Among aviation pioneers, the name of Ellen Church is not exactly up there with the Wright Brothers or Louis Bleriot, Jimmy Doolittle or John Glenn, but she was pretty important in her own quiet way as the first “stewardess”. But the Ides of May (every month has ides, defined as the middle of the Roman calendar month, not just March that Shakespeare and Caesar made famous) is also known for the beginning of the Seven Years’/French and Indian War in 1756, the 1864 battle of New Market in the American Civil War, the birth of Madeline Albright in Prague in 1937, the beginning of the Women’t Army Corps in 1942, and shooting of George Wallace in Laurel, Maryland in 1972. But today, stewardesses and nylons.
In September 1904 Ellen Church was born in Cresco, Iowa, and had an early fascination with airplanes and flying. She studied nursing at the University of Minnesota and took off for San Francisco, where she took flying lessons and managed to get a job at Boeing Air Transport (BAT), the forerunner of United Air Lines. Though they would not hire her as a pilot, Church had the idea that nurses acting as flight attendants on board (the term stewardess wouldn’t come into use until the late 1930’s) would be good for publicity, making flights seem safer. Thought there had been stewards on airships since 1910, there were no women before Church first took to the air on a 20-hour flight from San Francisco to Chicago on 15 May 1930–with thirteen stops and fourteen passengers.
After Church’s first flight, BAT hired more “sky girls”–registered nurses, younger than 25, single, weighed less than 115 pounds and were less than 5’4″. The physical requirements saved weight, and allowed the young women to stand up while serving drinks and snacks in the small passenger cabins of the time. In addition to their cabin duties, they also had to help fuel the airplanes and move them in and out of the hanger. For this they were paid the then-princely sum of $125 a month–nearly twice what most nurses made, and almost as much as the average civil pilot. While she liked the work, a car accident ended her career with BAT after a year and a half. She went back to nursing, and in 1942 she joined the Army Nurse Corps and rose to the rank of captain. Church was responsible for training evacuation nurses in preparation for the Normandy invasion in 1944. Ellen Church was active to the end of her life, when she was killed in a horse-riding accident in 1965.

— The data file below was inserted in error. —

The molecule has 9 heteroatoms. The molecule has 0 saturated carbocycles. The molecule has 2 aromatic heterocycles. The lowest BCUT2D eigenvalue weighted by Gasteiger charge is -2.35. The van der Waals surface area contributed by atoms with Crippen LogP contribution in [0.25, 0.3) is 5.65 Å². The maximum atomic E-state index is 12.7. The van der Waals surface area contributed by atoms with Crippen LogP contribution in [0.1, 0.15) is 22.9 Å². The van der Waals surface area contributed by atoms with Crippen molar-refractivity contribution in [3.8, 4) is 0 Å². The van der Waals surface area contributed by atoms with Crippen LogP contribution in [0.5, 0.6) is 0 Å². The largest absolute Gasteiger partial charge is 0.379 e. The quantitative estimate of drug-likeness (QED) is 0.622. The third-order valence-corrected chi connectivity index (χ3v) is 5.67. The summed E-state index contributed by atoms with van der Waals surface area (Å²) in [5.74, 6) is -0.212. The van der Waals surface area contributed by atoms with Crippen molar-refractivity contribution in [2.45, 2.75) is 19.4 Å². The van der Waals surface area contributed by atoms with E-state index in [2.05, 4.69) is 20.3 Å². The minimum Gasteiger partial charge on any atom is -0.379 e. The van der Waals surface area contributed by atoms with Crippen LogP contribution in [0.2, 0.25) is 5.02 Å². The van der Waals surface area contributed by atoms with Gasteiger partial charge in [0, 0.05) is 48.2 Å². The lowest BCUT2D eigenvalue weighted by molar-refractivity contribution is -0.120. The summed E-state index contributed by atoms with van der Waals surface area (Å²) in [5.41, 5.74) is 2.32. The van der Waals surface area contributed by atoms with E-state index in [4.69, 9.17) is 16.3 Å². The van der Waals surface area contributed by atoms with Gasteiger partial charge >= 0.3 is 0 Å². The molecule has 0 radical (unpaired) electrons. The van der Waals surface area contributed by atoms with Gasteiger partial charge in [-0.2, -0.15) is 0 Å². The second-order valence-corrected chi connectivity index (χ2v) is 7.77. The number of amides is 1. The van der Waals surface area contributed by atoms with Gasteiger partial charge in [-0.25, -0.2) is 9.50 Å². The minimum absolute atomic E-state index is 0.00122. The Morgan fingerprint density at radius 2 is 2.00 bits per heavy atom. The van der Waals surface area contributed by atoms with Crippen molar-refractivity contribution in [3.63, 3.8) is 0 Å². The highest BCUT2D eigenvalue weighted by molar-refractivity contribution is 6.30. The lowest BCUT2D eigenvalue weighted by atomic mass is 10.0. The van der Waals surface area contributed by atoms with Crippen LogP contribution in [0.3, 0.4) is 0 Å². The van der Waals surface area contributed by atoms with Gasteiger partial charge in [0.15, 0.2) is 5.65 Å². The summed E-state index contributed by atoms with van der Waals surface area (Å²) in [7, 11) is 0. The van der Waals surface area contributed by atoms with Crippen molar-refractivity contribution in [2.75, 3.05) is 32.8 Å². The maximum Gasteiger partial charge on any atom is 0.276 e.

Now, as you ladies who read this blog at all regularly (bless you, you poor dears) know, I have very little experience with wearing nylon stockings myself (though I have done so for a few hours at a time as a preventative against man-of-war stings), so at least some of my remarks about National Nylon Stockings Day (and no one knows why its 15 May) will seem insensitive or sexist or something. So, as always…get over it.
The DuPont Chemical Company first made their miracle of chemistry dubbed “nylon” in 1935: a woven material made of threads manufactured in chemical factories and thus, theoretically infinite. The product’s first practical commercial product had been nylon toothbrushes first marketed in 1938. In 1939, legend has it, that a young woman who worked for at the DuPont Experimental Station in Delaware complained that her silk stockings didn’t fit right. Seeking a wider market, the company reasoned that weaving nylon threads into a fabric pulled over a mold in the desired (by the makers) shape and color (early formulas could be made in nearly any color by adding aniline dyes) of a woman’s legs would be technically feasible. The rest, as they say, is history…maybe. Still, legends often have roots in facts, so it sounds plausible.